Intertextual Perspectives In Fritz Lang’s “Metropolis” And George Orwell’s “1984”
In a modernistic time, we assume human liberties and basic rights are uninhibited and that social structure are built to create order and peace. Fritz Lang’s Metropolis outlines the futility of revolts and the usage of force to solve an issue that lies within system as well as the need to compose oneself and to tackle the problem at its roots. Whilst George Orwell’s 1984, focuses on the prevention of a totalitarian and fascist system from taking over as well as its invasion on human liberties. Although their context and implementation of perspectives are vastly different, both Lang and Orwell explore the faults that lie within social constructs as they persuade their contextual audience to become aware of the issues that it produces.
In an era of capitalistic machine age, Fritz Lang’s Metropolis reflects the manipulation and control of the upper echelon, through the employment of social constructs. In the opening scenes of Lang’s Metropolis, the clock and the siren symbolised the system of surveillance and the systematic flow within the city, where as soon as the clock strikes ten, the proletarians would be organised for a shift change. This scene contrasts with Lang’s contextual background during the Weimar republic where revolts, anxiety and dissatisfaction plagued Germany. Following this scene, we could see the workers moving synchronously together, staring at the ground as they trudge within the tunnel. This full shot reflects the loss of their sentience and unique individuality as they learn to discipline themselves and behave in expected ways. Although Metropolis reflects a whole different realm compared to the contextual time of the Weimer republic, Lang outlines the importance of human emotions yet he also emphasises the need for law and order. The exclamatory language “Kill them – the machines -!!” reflects how the proletarians are blinded by social constructs as it is embedded into their life. By creating a reversal of his environment, Lang attempts to persuade and connect with his audience to clarify that issues created by the system cannot be solved via force but must be tackled via social constructs.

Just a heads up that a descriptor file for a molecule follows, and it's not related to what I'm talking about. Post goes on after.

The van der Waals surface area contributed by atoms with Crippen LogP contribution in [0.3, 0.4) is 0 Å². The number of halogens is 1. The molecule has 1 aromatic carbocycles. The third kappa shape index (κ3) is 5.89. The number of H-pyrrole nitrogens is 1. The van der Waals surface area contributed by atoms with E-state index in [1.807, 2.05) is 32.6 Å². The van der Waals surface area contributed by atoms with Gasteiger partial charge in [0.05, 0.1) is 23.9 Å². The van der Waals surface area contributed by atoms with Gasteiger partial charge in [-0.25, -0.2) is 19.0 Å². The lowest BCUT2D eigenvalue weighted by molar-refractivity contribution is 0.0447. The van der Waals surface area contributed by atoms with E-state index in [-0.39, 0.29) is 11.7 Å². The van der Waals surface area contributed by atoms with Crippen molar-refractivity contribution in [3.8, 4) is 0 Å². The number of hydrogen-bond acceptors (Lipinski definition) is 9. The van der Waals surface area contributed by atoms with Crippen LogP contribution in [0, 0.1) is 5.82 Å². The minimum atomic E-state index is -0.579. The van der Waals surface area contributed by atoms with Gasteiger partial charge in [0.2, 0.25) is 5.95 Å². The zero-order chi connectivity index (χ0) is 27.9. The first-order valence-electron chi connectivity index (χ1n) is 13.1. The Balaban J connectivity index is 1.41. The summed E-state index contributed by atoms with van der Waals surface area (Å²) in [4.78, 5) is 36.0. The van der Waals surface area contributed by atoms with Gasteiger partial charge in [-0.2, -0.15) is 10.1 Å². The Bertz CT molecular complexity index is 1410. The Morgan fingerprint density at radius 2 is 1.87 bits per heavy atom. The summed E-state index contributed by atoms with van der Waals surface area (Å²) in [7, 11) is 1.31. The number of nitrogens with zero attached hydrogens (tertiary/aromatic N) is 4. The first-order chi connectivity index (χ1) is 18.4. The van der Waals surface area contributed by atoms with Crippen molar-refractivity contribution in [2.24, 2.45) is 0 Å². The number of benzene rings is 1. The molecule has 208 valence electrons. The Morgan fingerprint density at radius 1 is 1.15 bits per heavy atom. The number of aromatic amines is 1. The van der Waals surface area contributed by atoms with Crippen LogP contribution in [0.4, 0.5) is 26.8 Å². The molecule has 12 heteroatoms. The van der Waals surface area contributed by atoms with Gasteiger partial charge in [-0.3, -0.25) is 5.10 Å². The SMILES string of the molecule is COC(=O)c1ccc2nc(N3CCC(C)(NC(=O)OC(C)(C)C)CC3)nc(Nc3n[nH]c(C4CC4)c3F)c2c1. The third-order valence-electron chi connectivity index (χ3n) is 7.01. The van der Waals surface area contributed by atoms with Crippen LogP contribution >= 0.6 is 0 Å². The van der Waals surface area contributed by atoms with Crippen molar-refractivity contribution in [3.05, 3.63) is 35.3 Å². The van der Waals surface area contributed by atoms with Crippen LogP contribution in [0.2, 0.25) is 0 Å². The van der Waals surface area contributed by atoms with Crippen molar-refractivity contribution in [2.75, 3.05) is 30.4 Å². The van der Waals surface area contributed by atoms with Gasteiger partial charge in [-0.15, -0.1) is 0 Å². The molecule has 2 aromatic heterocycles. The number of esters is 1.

Similar to Lang’s Metropolis, Orwell’s dystopian film 1984 reflects the transience of happiness and freedom within its characters to provoke fear within the contextual audience’s inner machinations. The juxtaposition “If you loved someone, you loved him, and when you had nothing else to give, you still gave him love” highlights the passion of Winston that he once had, as his collision with a totalitarian regime strips away his humanity. The repetition of “love”, being a universal emotion, enables the audience to connect with Winston as they experience his perspective. Orwell’s experience and outlook of the Spanish Civil War, is recreated through the nightmarish atrocities committed by The Party and their regime as they establish absolute control and authority over the masses. The hyperbole “every sound you made was overheard, and, except in darkness, every movement was scrutinised” induces a sense of permanent visibility and control by the totalitarian government. This establishment of supervision restricts action as well as deteriorates one’s mental fortitude, privacy sans freedom is but an illusion. The metaphysical paradox “until they become conscious they will never rebel, and until after they have rebelled they cannot become conscious” underscores the futility of rebellion as the control of the totalitarian government reaches far beyond one’s sense of belief and values, transcending towards a state of pure control. The lack of self-conscience and awareness within the characters of 1984 provokes the contextual audience of the time, however by revealing the futility of rebellion it also evokes a sense of fear and paranoia.
Although Metropolis and 1984 are different in their contexts and proposition, they both depict a similar perception as the conclusion of both texts reveal the futility of revolutions and revolts. In the final scene of Metropolis where the agreement between the ‘head and the hands’ depicted through the three shot, echoes the dichotomy of the classes, as Grot wears a tattered costume whilst Frederson wears a suit. The denouement leading back to the beginning, a never-ending cycle. A key point about Michel Foucault’s approach to power is that it transcends politics and sees power as an everyday, socialised and embodied phenomenon. This notion is further emphasised in 1984, as it depicts the power of a system and its influence on the human condition. The foreshadowing “Nothing was your own except the few cubic centimetres in your skull” reflects the unique individuality of oneself however when Winston succumbs to the system depicted through the irony “He loved Big Brother” the control and influence of the system is emphasised as it takes complete control. The systems of government policies within both Lang’s Metropolis and Orwell’s 1984 serves as a reminder to all audiences to be aware of their basic rights and liberties and to rebuke any infringements that aim to destroy it before it takes control over their lives.
Fritz Lang’s Metropolis and George Orwell’s 1984, both accentuate the system’s power of controlling one’s lifestyle, and its gradual invasion towards people’s rights and liberties. If apathy within the human condition is permitted to run rampant, the political system and construct is able to gain power and control over the masses. Both Lang and Orwell solicits their audience to be aware and to revise their sentiments to their current social construct and political system.
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